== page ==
3 Ways Shippers Can Prepare For DOT Week 2021
DOT Week is right around the corner.
On Tuesday, May 4, the Commercial Vehicle Safety Alliance will begin its annual International Roadcheck week across the U.S., and different from previous years, this year’s DOT Week has the potential to have a more significant impact on the market.
In this post, we will cover the focus of this year’s inspections as well as market trends we can expect to see and how shippers can best prepare their shipping operations.
What is DOT Week?
Trends to Expect
3 Ways Shippers Can Prepare For DOT Week
What is DOT Week?
DOT Week, otherwise known as International Roadcheck Week or DOT Blitz Week, is the world’s largest targeted enforcement on commercial vehicles. With inspections spanning across the U.S., Canada, and Mexico, DOT Week is a 72-hour inspection window that emphasizes a specific vehicle inspection point.
On average, 15 commercial vehicles are inspected every minute during DOT Week.
What do they inspect?
Inspectors conduct a 37-step North American Level 1 inspection where they focus on an array of components including, but not limited to:
- Driver’s record of duty
- Hours of service
- Brake systems
- Cargo securement
- Fuel systems
- Lightning devices
Looking back on 2020, more than 50,000 North American Standard Level I, II, III, and V inspections were carried out across the U.S., Canada, and Mexico. The overall vehicle out-of-service rate for levels I, II, and V inspections combined, was 20.9%.
The top 2020 vehicle out-of-service (OOS) violations were brake systems, tires, lights, cargo securement, and brake adjustment.
What will be the focus on this year’s DOT Week?
Hours of service will be the primary focus of the inspections.
Trends to Expect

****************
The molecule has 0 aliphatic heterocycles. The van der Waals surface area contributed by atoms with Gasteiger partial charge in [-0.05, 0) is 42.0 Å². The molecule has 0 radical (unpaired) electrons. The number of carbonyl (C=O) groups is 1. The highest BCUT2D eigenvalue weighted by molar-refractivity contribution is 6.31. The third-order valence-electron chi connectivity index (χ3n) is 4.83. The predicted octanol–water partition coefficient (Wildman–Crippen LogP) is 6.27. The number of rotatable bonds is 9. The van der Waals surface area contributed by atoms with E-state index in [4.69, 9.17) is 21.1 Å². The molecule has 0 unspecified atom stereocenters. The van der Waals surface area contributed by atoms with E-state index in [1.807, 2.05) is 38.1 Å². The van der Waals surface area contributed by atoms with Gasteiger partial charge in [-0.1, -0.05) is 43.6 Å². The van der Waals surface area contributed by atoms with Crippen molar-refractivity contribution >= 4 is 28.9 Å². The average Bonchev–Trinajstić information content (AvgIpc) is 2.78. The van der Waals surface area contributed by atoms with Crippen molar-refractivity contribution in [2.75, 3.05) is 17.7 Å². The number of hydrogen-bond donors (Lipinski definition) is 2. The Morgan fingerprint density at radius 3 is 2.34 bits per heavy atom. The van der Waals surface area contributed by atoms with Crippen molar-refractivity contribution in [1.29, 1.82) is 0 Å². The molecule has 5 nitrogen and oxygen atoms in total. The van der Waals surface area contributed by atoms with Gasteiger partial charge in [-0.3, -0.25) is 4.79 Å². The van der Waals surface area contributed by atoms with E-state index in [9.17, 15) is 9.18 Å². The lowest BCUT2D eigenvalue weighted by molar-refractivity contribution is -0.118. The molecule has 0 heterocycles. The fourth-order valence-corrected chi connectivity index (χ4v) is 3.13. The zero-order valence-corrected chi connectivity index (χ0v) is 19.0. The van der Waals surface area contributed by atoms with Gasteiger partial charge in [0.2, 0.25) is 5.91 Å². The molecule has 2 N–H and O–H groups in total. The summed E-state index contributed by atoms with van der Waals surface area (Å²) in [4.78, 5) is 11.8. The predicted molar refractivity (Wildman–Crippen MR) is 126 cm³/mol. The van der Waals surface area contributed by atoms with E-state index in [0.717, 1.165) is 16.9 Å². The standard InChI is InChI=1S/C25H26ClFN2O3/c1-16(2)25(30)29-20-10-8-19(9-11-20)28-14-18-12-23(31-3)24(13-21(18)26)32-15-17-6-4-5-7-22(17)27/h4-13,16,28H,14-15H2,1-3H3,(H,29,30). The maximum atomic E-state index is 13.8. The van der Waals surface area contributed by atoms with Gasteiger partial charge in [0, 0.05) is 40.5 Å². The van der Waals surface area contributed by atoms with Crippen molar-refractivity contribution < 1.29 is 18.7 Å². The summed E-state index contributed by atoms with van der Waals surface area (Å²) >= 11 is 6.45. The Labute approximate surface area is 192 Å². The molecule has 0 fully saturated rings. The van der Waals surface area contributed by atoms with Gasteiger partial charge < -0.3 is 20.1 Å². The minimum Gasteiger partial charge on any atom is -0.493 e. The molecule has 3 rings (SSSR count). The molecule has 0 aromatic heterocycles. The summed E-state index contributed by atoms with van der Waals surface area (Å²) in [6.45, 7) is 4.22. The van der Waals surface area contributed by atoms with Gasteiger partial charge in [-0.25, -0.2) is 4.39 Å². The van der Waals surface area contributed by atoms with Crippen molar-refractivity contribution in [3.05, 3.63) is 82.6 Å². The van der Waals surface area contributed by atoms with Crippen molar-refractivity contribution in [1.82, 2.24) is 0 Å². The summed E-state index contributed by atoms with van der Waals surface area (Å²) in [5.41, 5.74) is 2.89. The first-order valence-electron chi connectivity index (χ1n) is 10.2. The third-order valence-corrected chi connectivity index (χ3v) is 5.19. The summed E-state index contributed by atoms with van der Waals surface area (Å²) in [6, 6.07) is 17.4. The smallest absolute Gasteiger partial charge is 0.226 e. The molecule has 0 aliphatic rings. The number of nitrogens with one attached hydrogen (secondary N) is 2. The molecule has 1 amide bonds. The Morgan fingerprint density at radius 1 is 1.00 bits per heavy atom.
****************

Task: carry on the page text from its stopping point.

- Capacity will tighten.
Every year the market experiences a dip in capacity due to many carriers sitting out the week to run their equipment to avoid the heavy fines associated with DOT Week.
Not to mention, if carriers are identified with a violation, a downgrade in safety rating is sure to follow, which over the long term is more detrimental to their fleet as it prevents them from hauling specific freight or working with certain shippers.
- Delays are inevitable.
There’s no other way around it; carriers will be delayed in transit. With inspectors actively searching and stopping commercial vehicles, you can expect carriers to arrive late if they happen to be stopped and inspected.
- Spot rates are sure to rise.
With a deficit in capacity during DOT Week, more freight is typically allocated to the spot market over the 72-hour inspection period. Expect premium rates to be paid out to cover shipments.
- Routing guide compliance could become an issue.
Carriers are more likely to give freight back during the International Roadcheck as fleets choose to sit out. Identifying local and regional shipments that could be at-risk early will be critical for shippers.
3 Ways Shippers Can Prepare for DOT Week
Prioritize shipments appropriately to ensure your transportation providers can service them well. Scheduling loads ahead of time and providing proper loading and unloading times will make your freight more attractive and will limit disruptions to your shipping operations. Bear in mind, if rates are through the roof, ship it the next week if you have the flexibility.
Communicate with transportation providers
Issues can arise; after all, we are in transportation. Help your carrier partners position their drivers best by communicating shipment updates and accessorial policies. Delays are inevitable with the ongoing inspections of Roadcheck. Talk with your carriers about your accessorial policy and work with them to find a solution for all involved.
Be flexible with carrier partners
Roadcheck is challenging for both shippers and carriers. When possible, be flexible to work in late drivers and be patient with workarounds. Remember, we’re all in this together.
Do you need help with your freight during DOT Week? Drop us a line to speak to a freight specialist.